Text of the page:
These and other objects of the present invention will become apparent to those skilled in the art as the description thereof proceeds.

The present invention may be described with greater specificity and clarity with reference to the following figures, in which:

FIG. 1 is a perspective view of an embodiment incorporating the present invention.

FIG. 2 is a cross-sectional view of the present invention taken along lines 2--2, as shown in FIG. 1.

FIG. 3 is a cross-sectional view of the fluid flow cut-off apparatus taken along lines 3--3, as shown in FIG. 2.

FIG. 4 is a cross-sectional view of the present invention taken along lines 4--4, as shown in FIG. 2.

FIG. 5 is a partial cutaway view of the present invention and illustrates the operation of the rocker mechanism.

FIG. 6 is a detailed perspective view of a knife edge pivot point and reed switch assembly.

FIG. 7 is a side view of the leaf spring bumper and bar assembly.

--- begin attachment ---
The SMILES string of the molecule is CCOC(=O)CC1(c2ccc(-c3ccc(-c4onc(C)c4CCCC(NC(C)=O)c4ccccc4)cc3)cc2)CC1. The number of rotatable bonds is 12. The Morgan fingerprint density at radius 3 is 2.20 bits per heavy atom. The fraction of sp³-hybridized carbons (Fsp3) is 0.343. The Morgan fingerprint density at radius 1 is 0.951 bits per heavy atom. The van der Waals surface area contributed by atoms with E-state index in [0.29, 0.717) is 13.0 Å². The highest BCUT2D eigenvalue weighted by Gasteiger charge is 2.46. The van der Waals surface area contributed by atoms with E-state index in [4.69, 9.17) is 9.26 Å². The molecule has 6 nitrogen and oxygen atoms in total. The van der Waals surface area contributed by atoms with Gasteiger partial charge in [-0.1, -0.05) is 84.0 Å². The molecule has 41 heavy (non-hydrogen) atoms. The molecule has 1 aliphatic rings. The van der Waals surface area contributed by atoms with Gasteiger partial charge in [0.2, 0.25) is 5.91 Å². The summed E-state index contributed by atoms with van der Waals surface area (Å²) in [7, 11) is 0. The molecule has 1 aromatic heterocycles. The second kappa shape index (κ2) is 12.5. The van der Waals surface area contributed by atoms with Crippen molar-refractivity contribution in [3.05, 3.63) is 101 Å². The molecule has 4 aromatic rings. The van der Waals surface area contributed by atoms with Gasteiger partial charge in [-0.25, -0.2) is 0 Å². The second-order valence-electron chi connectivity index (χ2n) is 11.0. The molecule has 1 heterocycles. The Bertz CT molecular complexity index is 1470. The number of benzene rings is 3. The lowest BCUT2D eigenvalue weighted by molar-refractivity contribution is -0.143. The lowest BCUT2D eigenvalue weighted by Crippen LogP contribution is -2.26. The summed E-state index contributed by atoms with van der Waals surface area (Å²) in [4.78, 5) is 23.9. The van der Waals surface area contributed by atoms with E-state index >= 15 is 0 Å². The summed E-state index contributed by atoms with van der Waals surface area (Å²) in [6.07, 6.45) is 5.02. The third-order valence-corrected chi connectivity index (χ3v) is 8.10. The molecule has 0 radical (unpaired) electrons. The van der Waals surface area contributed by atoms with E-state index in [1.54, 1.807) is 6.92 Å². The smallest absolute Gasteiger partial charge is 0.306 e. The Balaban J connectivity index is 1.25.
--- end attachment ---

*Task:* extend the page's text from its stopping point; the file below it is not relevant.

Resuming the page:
FIG. 8 is a detailed view of the manually adjustable slide cam.

FIG. 9 is a graph of the leaf spring deflection.

FIG. 10 is a representative circuit diagram.

Referring now to FIG. 1, there is illustrated a rocker and weight monitoring apparatus 1 having a pedestal 4 and a base 2 with an upwardly extending foundation 10 for supporting a rocker 3. An electrical power cord 5 extends into base 2 to provide electrical power via on/off switch 6 to the electrical motive means and electrical components. A visual indicator, such as light 7, or an audible indicator, such as a bell, may be employed to indicate whether or not the apparatus has terminated the fluid flow. Foundation 10 indirectly supports rocker 3 and houses an electrical motor for actuating the rocker.